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In 1966, Hanover schools stirred Harper Lee's ire after banning 'Mockingbird'

In 1966, Hanover schools stirred Harper Lee's ire after banning 'Mockingbird'

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Harper Lee 1963

This March 14, 1963 file photo shows Harper Lee, author of the Pulitzer Prize-winning novel, "To kill a Mockingbird." 

Almost every U.S. high school student, it seems, has read “To Kill a Mockingbird.”

But Harper Lee’s 1960 novel about a white Southern lawyer fighting for justice for a black client hasn’t always been welcome in the classroom.

According to the American Library Association, the book has been challenged or removed from libraries numerous times since its publication over complaints about its racial themes and use of profanity.

In January 1966, the Hanover County School Board banned “To Kill a Mockingbird” after unanimously voting to remove all books not on the State Board of Education’s list approved for state subsidy. The decision came after a board member called the book, which wasn’t on the list, “immoral literature.”

The Hanover board’s decision sparked a flurry of letters to the editor in the Richmond Times-Dispatch and The Richmond News Leader.

Among those writing to the papers about the ban was Lee, who sent a scathing missive about the decision to The News Leader.

“Recently I have received echoes down this way of the Hanover County School Board’s activities, and what I’ve heard makes me wonder if any of its members can read,” she wrote.

“Surely it is plain to the simplest intelligence that ‘To Kill a Mockingbird’ spells out in words of seldom more than two syllables a code of honor and conduct, Christian in its ethic, that is the heritage of all Southerners. To hear that the novel is ‘immoral’ has made me count the years between now and 1984, for I have yet to come across a better example of doublethink.

“I feel, however, that the problem is one of illiteracy, not Marxism. Therefore I enclose a small contribution to the Beadle Bumble Fund that I hope will be used to enroll the Hanover County School Board in any first grade of its choice.”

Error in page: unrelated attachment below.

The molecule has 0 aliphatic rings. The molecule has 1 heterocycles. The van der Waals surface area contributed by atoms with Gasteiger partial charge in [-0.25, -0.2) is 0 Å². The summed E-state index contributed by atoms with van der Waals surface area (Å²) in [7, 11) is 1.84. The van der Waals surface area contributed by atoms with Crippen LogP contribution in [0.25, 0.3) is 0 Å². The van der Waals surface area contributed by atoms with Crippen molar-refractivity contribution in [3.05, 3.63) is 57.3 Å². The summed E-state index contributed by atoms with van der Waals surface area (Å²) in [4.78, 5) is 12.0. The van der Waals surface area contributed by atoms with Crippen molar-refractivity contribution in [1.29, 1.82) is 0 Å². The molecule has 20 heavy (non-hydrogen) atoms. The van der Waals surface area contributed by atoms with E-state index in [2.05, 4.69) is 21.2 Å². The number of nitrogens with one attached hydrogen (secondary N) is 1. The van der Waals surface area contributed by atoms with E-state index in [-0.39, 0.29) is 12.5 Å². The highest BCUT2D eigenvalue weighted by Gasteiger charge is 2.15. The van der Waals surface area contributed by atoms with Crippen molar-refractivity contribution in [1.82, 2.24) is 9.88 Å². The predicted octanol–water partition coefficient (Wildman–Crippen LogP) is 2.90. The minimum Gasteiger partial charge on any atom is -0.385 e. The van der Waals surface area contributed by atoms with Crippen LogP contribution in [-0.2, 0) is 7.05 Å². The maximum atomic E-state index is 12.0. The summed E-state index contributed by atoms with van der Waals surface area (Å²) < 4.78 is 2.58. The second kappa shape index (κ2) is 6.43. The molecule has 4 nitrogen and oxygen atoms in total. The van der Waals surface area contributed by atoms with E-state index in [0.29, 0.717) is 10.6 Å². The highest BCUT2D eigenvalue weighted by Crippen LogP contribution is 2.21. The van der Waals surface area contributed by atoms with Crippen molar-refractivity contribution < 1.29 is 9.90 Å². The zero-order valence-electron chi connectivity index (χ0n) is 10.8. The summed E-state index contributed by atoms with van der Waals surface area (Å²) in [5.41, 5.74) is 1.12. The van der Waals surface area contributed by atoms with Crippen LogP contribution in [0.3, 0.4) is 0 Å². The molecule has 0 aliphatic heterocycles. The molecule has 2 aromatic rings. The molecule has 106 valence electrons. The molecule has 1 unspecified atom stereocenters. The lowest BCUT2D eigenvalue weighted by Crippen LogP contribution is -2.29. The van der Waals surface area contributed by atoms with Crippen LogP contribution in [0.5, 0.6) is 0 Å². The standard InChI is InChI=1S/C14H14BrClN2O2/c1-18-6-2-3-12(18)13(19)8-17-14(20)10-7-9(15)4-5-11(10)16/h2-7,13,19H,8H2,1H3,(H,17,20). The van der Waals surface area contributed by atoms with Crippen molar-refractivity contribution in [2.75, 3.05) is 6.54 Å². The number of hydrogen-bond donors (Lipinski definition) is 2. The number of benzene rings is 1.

Lee included $10 for The News Leader’s Bumble Fund, which distributed 50 free copies of the book to Hanover students. The fund, named after a character in Charles Dickens’ “Oliver Twist” who proclaimed “the law is a ass,” was started in 1959 by News Leader Editor James J. Kilpatrick “to redress ludicrous cases of patent injustice.”

In an editorial, Kilpatrick railed against not just Hanover’s decision to ban “To Kill a Mockingbird” but also the State Board of Education’s failure to include the novel on its list of approved books.

“The Hanover School Board exhibited the kind of small-bore stupidity that deserves to be roundly condemned; but the Hanover board was merely following the larger stupidity of the State Board of Education,” he wrote. “Off and on in recent years, we have detected encouraging signs that Virginia was emerging from the peckerwood provincialism and ingrown ‘morality’ that H.L. Mencken, in a famous phrase, attributed to this Sahara of the Bozart.

“But if this dim-witted committee of the State Board of Education is fairly representative of the wisdom that prevails in high levels of State educational policy, Mencken’s old indictment stands reconfirmed today.”

A month after the vote to ban the book, members of the Hanover School Board backtracked on their decision and said they had not attempted to ban any specific book.

All of today’s Forum is given over to the beautiful controversy that has blown up since the Hanover County School Board voted unanimously last Tuesday night to ban Harper Lee’s Pulitzer prize-winning novel, To Kill a Mockingbird. | (804) 649-6741| Twitter: @bryandevasher


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